The basic structure of the blood pressure regulating system according to the second embodiment is the same as the system (1) shown in FIG. 2. The blood pressure regulating system includes at least the biological activity (in this case, blood pressure) sensing means (2), the calculating means (3) and the organism (in this case, nerve) stimulating means (4).

The biological activity (blood pressure) sensing means (2) senses blood pressure, and outputs the blood pressure signal. The biological activity (blood pressure) sensing means (2) is exemplified as a pressure sensor but is not limited thereto so long as it can output the blood pressure signal by sensing blood pressure.

Baroreceptors distributed in the carotid sinus and aortic arch sense extension of arterial walls with increases in blood pressure, and cause increased impulse transmission to the solitary tract nucleus of the medulla oblongata. In response to this, the solitary tract nucleus suppresses sympathetic nerve activity and stimulates parasympathetic nerve activity. In contrast, when blood pressure drops, stimulation of baroreceptors decreases, the solitary tract nucleus is suppressed, parasympathetic nerve activity is suppressed, and sympathetic nerve activity is stimulated. These, in turn, increase heart rate and cause peripheral vasoconstriction and blood pressure is maintained. Veins also contract to increase venous return to the heart.

The blood pressure regulating system can be used for patients who are unable to maintain normal blood pressure due to failures in the blood pressure regulating system.

The calculating means (3) receives the blood pressure signals sensed by the biological activity (blood pressure) sensing means (2), analyzes the blood pressure signals, calculates signals to stimulate the sympathetic nerve that can regulate blood pressure by stimulating the sympathetic nerve innervating vascular beds, and outputs the calculated signals to stimulate the sympathetic nerve.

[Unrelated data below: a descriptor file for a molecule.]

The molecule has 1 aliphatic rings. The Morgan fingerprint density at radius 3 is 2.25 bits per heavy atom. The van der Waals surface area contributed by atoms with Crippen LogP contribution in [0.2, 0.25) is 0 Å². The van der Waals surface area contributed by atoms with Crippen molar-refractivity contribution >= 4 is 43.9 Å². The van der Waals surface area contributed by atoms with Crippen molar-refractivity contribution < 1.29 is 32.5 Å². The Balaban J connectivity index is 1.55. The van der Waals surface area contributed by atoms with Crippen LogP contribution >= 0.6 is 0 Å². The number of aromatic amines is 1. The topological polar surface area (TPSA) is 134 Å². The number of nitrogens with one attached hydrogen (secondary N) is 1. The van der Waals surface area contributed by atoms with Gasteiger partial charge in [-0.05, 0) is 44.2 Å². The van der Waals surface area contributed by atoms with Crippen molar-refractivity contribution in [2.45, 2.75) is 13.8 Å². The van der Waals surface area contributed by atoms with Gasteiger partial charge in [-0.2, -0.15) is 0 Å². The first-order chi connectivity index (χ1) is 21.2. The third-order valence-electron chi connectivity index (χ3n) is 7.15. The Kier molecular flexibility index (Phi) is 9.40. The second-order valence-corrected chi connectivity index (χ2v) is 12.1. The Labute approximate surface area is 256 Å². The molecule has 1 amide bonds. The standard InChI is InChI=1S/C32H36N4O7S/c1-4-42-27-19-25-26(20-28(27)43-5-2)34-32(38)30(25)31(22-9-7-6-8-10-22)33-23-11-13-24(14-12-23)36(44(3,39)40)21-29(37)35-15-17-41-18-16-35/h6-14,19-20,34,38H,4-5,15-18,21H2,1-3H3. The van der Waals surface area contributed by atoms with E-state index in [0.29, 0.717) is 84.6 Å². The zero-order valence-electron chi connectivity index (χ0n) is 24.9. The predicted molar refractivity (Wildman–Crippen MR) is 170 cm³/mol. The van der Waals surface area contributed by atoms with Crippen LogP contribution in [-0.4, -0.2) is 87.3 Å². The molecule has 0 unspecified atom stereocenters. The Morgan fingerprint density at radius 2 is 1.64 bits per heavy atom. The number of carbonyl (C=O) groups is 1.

Similar to heart rate regulation, the blood pressure signals sensed by the biological activity (blood pressure) sensing means (2) and the sympathetic nerve activity signals are not correlated in a one-to-one manner in blood pressure regulation. Therefore, it is necessary to calculate the signals to stimulate sympathetic nerve innervating vascular beds for blood pressure regulation from blood pressure signals by the calculating means (2).

To calculate the signals to stimulate the sympathetic nerve innervating vascular beds for blood pressure regulation, one can use, for example, the impulse response of changes in sympathetic nerve activity in response to changes in blood pressure. These may be used to calculate the signals to stimulate the sympathetic nerve that can regulate the blood pressure.

The organism (nerve) stimulating means (4) receives the signals to stimulate the sympathetic nerve calculated by the calculating means (3), and regulates blood pressure by stimulating the sympathetic nerve innervating vascular beds based on those signals. The sympathetic nerve stimulating sites are exemplified by sympathetic ganglia, surface of the spinal cord, and preferred sites in the brain, but are not limited thereto so long as they can stimulate the sympathetic nerve.

As described in detail above, the blood pressure regulating system according to the present invention is based on blood pressure, but does not use blood pressure itself as the signals to stimulate the sympathetic nerve. The system instead stimulates the sympathetic nerve based on the signals to stimulate the sympathetic nerve estimated from the blood pressure. Therefore, the system can perform stable blood pressure regulation as native pressure regulation.

A third embodiment of the present invention is a cardiac disease treating system.

The basic structure of the cardiac disease treating system is the same as the device (1) shown in FIG. 2. The cardiac disease treating system includes at least the biological activity (in this case, cardiac activity) sensing means (2), the calculating means (3) and the organism (in this case, nerve) stimulating means (4).